URI Foundation presents four with Excellence Awards
KINGSTON, R.I. -- September 20, 2006 -- Each year at the University of Rhode Island, the URI Foundation recognizes four outstanding members of the URI community. The four are nominated for their excellence by their peers and students in four categories: teaching, scholarly, administrative, and staff. A committee makes the final selections. This year’s excellence award winners were presented with a citation and a check for $1,000 during a reception on Sept. 14.
Each recipient is invited to march in URI’s commencement ceremony next May, walking with officials and dignitaries representing excellence within the URI community.
Recipients of the 2006 URI Foundation Excellence Award are:
Galen A. Johnson
2006 URI Foundation Teaching Excellence Award
Apparently Galen Johnson’s philosophy classes are contagious. According to a number of students, once you attend one of his classes you get a bug to enroll in others. Even after class has ended, numerous modern -day Platos can be seen following their Socratic teacher to continue their discussions.
Students catch their professor’s excitement for learning, which occurs on both sides of the classroom. It is fairly common, for example, to hear Johnson who lives in Kingston exclaim “wow” when a student makes a particularly impressive comment.
The homework he assigns, one student reports, makes her want to read more, discuss it with her classmates, and think about it long after the course has ended.
For wowing everyone at the University, Galen Johnson received the 2006 URI Foundation Teaching Excellence Award.
Thomas N. Mather
2006 URI Foundation Scholarly Excellence Award
Tom Mather of Wakefield--also known as “Tick Man” --thinks beyond the tweezers. The entomologist uses an arsenal of weapons in his campaign to take the bite out of Lyme disease and other diseases ticks transmit.
He enlists others in the battle: microbiologists, behavioral psychologists, other entomologists, molecular biologists, public health officials, and engineers.
Mather and his team have probably collected more deer ticks and tick spit than any other scientists in the world. It’s not a hobby; it’s a research focus. The drool contains bioactive proteins that could lead to a vaccine.
When not working on the cure, he’s working on disease prevention. Like a Johnny Appleseed, Mather goes from neighborhood to neighborhood spreading information on how to keep backyards clear of lurking vector-borne diseases.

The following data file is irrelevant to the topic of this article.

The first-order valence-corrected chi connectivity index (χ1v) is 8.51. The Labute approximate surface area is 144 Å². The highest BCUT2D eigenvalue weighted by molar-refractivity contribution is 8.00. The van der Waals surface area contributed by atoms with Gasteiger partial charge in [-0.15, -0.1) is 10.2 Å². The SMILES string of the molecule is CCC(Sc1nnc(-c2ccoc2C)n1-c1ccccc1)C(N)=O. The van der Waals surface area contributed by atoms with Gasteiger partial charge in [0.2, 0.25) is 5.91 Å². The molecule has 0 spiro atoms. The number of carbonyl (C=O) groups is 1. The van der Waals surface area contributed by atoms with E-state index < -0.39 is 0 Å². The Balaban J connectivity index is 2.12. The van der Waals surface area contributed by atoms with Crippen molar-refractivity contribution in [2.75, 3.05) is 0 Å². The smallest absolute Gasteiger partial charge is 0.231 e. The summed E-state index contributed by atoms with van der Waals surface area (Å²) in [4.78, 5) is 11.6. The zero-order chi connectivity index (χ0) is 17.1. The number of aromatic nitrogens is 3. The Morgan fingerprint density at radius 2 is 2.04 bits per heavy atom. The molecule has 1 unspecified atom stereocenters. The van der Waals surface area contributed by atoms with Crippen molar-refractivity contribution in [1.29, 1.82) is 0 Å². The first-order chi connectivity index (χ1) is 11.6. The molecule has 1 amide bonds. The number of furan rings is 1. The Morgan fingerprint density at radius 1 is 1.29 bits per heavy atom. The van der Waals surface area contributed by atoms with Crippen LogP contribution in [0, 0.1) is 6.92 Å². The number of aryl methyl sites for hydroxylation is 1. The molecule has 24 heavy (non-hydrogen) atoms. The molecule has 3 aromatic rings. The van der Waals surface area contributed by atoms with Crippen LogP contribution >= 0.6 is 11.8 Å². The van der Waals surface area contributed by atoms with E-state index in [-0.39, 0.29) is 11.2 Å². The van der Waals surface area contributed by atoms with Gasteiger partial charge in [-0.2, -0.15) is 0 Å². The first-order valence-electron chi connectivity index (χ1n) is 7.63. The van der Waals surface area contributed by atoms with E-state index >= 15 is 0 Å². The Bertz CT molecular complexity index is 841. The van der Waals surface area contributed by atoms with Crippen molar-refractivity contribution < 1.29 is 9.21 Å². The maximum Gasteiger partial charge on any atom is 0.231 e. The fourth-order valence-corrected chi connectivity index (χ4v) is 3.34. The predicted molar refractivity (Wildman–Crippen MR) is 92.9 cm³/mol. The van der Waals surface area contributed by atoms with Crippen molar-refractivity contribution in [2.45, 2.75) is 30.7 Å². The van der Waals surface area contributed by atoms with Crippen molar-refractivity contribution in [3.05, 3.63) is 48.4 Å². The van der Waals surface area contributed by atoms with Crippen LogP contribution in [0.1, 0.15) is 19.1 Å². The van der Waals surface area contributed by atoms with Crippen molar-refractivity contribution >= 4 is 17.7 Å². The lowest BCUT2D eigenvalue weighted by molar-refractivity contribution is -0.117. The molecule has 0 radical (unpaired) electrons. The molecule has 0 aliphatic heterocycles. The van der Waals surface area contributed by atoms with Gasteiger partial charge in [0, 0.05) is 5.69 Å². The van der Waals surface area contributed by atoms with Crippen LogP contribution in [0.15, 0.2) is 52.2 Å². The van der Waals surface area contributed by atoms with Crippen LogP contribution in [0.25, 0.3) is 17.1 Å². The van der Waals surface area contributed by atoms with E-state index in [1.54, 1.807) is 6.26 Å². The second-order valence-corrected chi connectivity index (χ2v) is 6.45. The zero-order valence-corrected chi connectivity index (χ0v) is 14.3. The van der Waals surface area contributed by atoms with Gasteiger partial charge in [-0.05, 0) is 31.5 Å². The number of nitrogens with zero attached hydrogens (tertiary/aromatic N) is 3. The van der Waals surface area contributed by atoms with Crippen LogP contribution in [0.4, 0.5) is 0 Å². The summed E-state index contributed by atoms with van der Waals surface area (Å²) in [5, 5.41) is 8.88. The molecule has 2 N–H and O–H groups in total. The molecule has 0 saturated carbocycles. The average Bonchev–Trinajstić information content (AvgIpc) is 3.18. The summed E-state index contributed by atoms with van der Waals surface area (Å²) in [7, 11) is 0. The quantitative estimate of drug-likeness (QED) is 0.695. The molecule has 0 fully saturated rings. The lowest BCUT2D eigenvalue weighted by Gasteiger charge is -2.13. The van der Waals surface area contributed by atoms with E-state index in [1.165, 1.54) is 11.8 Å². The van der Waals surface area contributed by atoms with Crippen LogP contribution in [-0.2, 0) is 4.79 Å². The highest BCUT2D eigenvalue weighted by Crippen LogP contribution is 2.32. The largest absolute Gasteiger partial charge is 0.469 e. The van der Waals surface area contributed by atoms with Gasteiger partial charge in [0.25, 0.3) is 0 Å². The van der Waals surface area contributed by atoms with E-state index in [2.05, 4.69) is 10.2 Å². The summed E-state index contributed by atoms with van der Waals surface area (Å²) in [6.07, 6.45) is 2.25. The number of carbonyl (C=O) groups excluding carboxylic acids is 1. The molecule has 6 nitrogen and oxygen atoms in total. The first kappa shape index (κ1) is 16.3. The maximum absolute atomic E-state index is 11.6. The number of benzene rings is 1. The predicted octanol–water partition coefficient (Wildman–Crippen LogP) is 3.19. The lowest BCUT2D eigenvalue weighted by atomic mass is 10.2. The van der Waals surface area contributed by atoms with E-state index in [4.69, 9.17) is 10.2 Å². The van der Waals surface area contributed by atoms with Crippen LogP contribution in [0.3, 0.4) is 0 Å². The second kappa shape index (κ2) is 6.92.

For hitting the bull’s eye on tick research, the University presented Thomas N. Mather the 2006 URI Foundation Scholarly Excellence Award.
Denise K. Gorenski
2006 Staff Excellence Award
For the past 19 years, Denise Gorenski of Narragansett has been just the right prescription for pharmacy students who need a nudge, a course, or a cookie.
Students hang out in her office, telling her their problems and seeking her advice. This mother of four sons and surrogate mother of hundreds of pharmacy students will defend her brood when necessary. She once told a dean: “Don’t yell at him. He just broke up with his girlfriend.” The dean remained silent.
The office walls of this aptly-named specialist of student affairs are filled with wedding photos and baby pictures sent to her from her alumni “kids.” When visiting campus, pharmacy alumni generally stop at her office first.
For going well beyond her proscribed duties, Denise K. Gorenski was presented the 2006 URI Foundation Staff Excellence Award.
2006 Administrative Excellence Award
As clinic director for the Department of Communicative Disorders, Elizabeth “Billie” Connors of South Kingstown is always willing to lend an ear to a steady stream of students, colleagues, and clients.
Like an air traffic controller, she makes sure that students are on course and land in clinical placements matched to their interests and abilities.
She’s both an educator and an ambassador. She has expanded and enhanced the curriculum while broadening the University’s hearing and speech services to clients of all ages.
And she does everything with grace. That’s not the name of a co-worker, but a description of Connors’ modus operandi for the past two decades.
For showing the URI community how it can be done efficiently, effectively, and with a smile, URI presented Elizabeth Connors with the 2006 URI Foundation Administrative Excellence Award.